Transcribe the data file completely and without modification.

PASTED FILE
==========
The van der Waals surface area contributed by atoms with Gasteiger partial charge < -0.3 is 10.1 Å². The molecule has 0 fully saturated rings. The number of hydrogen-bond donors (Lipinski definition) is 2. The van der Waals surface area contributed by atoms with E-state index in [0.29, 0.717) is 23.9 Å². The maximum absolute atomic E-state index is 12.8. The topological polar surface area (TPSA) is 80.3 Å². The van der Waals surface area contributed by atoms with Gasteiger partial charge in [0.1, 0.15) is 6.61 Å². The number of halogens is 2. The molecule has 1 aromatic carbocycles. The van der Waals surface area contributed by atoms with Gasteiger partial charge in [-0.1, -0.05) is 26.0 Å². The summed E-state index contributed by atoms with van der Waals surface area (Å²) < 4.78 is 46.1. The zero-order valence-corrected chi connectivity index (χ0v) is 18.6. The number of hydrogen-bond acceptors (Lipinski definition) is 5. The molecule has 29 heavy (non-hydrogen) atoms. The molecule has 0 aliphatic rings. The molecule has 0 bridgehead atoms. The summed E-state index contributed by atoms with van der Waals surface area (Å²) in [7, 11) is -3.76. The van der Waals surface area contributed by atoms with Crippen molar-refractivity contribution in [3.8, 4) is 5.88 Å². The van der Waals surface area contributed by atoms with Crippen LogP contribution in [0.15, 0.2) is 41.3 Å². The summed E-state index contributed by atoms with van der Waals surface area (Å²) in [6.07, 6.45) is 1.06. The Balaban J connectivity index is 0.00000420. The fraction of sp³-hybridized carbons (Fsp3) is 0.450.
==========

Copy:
The van der Waals surface area contributed by atoms with Gasteiger partial charge < -0.3 is 10.1 Å². The molecule has 0 fully saturated rings. The number of hydrogen-bond donors (Lipinski definition) is 2. The van der Waals surface area contributed by atoms with E-state index in [0.29, 0.717) is 23.9 Å². The maximum absolute atomic E-state index is 12.8. The topological polar surface area (TPSA) is 80.3 Å². The van der Waals surface area contributed by atoms with Gasteiger partial charge in [0.1, 0.15) is 6.61 Å². The number of halogens is 2. The molecule has 1 aromatic carbocycles. The van der Waals surface area contributed by atoms with Gasteiger partial charge in [-0.1, -0.05) is 26.0 Å². The summed E-state index contributed by atoms with van der Waals surface area (Å²) < 4.78 is 46.1. The zero-order valence-corrected chi connectivity index (χ0v) is 18.6. The number of hydrogen-bond acceptors (Lipinski definition) is 5. The molecule has 29 heavy (non-hydrogen) atoms. The molecule has 0 aliphatic rings. The molecule has 0 bridgehead atoms. The summed E-state index contributed by atoms with van der Waals surface area (Å²) in [7, 11) is -3.76. The van der Waals surface area contributed by atoms with Crippen molar-refractivity contribution in [3.8, 4) is 5.88 Å². The van der Waals surface area contributed by atoms with Crippen LogP contribution in [0.15, 0.2) is 41.3 Å². The summed E-state index contributed by atoms with van der Waals surface area (Å²) in [6.07, 6.45) is 1.06. The Balaban J connectivity index is 0.00000420. The fraction of sp³-hybridized carbons (Fsp3) is 0.450.